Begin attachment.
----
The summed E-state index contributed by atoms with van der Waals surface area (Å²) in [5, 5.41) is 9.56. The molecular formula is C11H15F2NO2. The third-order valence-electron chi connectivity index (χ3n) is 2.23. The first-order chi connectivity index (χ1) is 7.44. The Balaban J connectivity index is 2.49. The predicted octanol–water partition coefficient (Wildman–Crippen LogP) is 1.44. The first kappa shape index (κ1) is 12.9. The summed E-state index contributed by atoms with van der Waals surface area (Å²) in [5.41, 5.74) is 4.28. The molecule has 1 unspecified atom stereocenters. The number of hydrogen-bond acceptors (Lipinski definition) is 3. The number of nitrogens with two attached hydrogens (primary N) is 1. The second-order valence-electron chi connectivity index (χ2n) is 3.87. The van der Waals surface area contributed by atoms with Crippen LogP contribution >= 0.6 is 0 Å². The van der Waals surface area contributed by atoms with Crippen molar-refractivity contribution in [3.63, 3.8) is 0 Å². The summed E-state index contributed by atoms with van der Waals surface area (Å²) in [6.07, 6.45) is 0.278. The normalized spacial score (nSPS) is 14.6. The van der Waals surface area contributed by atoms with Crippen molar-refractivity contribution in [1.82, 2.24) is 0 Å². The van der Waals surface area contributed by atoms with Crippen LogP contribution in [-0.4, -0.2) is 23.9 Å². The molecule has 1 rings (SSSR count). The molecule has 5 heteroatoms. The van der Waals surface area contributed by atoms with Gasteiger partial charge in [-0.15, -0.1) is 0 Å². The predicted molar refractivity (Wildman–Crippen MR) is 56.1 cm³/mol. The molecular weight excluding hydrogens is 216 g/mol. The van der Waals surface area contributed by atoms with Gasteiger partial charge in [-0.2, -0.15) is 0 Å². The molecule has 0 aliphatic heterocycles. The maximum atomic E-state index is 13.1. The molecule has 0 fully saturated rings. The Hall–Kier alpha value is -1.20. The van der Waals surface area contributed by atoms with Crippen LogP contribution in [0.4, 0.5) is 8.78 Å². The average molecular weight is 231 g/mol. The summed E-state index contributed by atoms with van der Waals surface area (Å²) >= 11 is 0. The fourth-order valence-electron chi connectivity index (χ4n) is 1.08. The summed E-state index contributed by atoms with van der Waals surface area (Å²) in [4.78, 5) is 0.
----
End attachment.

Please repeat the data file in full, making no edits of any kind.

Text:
The summed E-state index contributed by atoms with van der Waals surface area (Å²) in [5, 5.41) is 9.56. The molecular formula is C11H15F2NO2. The third-order valence-electron chi connectivity index (χ3n) is 2.23. The first-order chi connectivity index (χ1) is 7.44. The Balaban J connectivity index is 2.49. The predicted octanol–water partition coefficient (Wildman–Crippen LogP) is 1.44. The first kappa shape index (κ1) is 12.9. The summed E-state index contributed by atoms with van der Waals surface area (Å²) in [5.41, 5.74) is 4.28. The molecule has 1 unspecified atom stereocenters. The number of hydrogen-bond acceptors (Lipinski definition) is 3. The number of nitrogens with two attached hydrogens (primary N) is 1. The second-order valence-electron chi connectivity index (χ2n) is 3.87. The van der Waals surface area contributed by atoms with Crippen LogP contribution >= 0.6 is 0 Å². The van der Waals surface area contributed by atoms with Crippen molar-refractivity contribution in [3.63, 3.8) is 0 Å². The summed E-state index contributed by atoms with van der Waals surface area (Å²) in [6.07, 6.45) is 0.278. The normalized spacial score (nSPS) is 14.6. The van der Waals surface area contributed by atoms with Crippen molar-refractivity contribution in [1.82, 2.24) is 0 Å². The van der Waals surface area contributed by atoms with Crippen LogP contribution in [-0.4, -0.2) is 23.9 Å². The molecule has 1 rings (SSSR count). The molecule has 5 heteroatoms. The van der Waals surface area contributed by atoms with Gasteiger partial charge in [-0.15, -0.1) is 0 Å². The predicted molar refractivity (Wildman–Crippen MR) is 56.1 cm³/mol. The molecular weight excluding hydrogens is 216 g/mol. The van der Waals surface area contributed by atoms with Gasteiger partial charge in [-0.2, -0.15) is 0 Å². The molecule has 0 aliphatic heterocycles. The maximum atomic E-state index is 13.1. The molecule has 0 fully saturated rings. The Hall–Kier alpha value is -1.20. The van der Waals surface area contributed by atoms with Crippen LogP contribution in [0.4, 0.5) is 8.78 Å². The average molecular weight is 231 g/mol. The summed E-state index contributed by atoms with van der Waals surface area (Å²) >= 11 is 0. The fourth-order valence-electron chi connectivity index (χ4n) is 1.08. The summed E-state index contributed by atoms with van der Waals surface area (Å²) in [4.78, 5) is 0.